College spent over €1.4m on recruitment of non-EU undergraduate and postgraduate students during the 2018/19 financial year, starting October 1 2018 to July 31 of this year. The figures were obtained by a request under the Freedom of Information Act.
The €1,432,705 bill marks an increase in spending on international student recruitment of around €300,000 from the previous year, which saw College spend €1,149,335 in this area.
In a statement to Trinity News, a spokesperson for College explained that this spending has all been on “essential activities for the College in continuing to grow Trinity’s global connectivity and campus diversity”, adding that “being a global university is about pursuing strategies that engage the College with the world”.
The statement highlighted that Trinity’s rankings for most international university in the world according to Times Higher Education has risen from 40th in 2016 to 16th in 2019.
A large proportion of the spending, over €700,00, was on “agency fees”, the money College spends to hire recruitment agents in countries that are either highly competitive, or where Trinity’s Global Relations Office does not have a large presence.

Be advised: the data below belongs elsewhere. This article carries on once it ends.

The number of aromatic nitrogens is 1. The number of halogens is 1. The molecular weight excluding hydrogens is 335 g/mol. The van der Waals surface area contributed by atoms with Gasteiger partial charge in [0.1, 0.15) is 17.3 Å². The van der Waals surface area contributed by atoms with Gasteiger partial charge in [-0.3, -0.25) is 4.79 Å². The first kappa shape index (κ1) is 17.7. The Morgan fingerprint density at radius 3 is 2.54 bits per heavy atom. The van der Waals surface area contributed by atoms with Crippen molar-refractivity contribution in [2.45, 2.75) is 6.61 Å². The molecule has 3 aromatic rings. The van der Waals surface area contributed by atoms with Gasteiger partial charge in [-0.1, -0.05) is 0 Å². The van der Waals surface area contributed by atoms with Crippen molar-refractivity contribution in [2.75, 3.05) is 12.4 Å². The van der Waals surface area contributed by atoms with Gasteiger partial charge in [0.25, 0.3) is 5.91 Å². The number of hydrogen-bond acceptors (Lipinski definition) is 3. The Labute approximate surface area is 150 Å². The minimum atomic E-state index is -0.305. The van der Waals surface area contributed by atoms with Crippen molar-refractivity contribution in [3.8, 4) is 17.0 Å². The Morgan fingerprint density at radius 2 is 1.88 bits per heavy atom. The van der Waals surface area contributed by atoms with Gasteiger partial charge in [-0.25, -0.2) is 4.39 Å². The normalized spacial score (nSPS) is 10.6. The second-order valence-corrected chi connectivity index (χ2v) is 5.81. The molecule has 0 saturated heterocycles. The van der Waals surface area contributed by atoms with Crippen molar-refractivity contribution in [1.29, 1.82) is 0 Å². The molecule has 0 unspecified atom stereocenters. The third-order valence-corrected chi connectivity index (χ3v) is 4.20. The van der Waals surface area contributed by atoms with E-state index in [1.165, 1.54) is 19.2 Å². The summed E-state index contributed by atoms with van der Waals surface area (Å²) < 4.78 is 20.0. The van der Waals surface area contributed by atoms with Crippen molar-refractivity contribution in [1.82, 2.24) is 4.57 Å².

Trinity also spent €455,153 on “In-Country Operations”, where Trinity employees staff within a particular country to work on recruitment as well as other internationalisation
activities, such as partnership management and alumni relations.
The travel bill to get members of Trinity’s Global Relations and the academic staff around the world to promote recruitment was €186,336 . This year Trinity sent staff members to the Middle-East, Latin America, and Africa, as well as what College describes as its “major regions for recruitment”, which are the USA, India and China.
Trinity spent €52,893 to participate in fairs and conferences, including the China Education Expo (CEE), the National Admission for College Admission Counselling (NACAC), and theCouncil of International Schools (CIS).
According to College’s most recent report, international students currently account for 26% of the student body.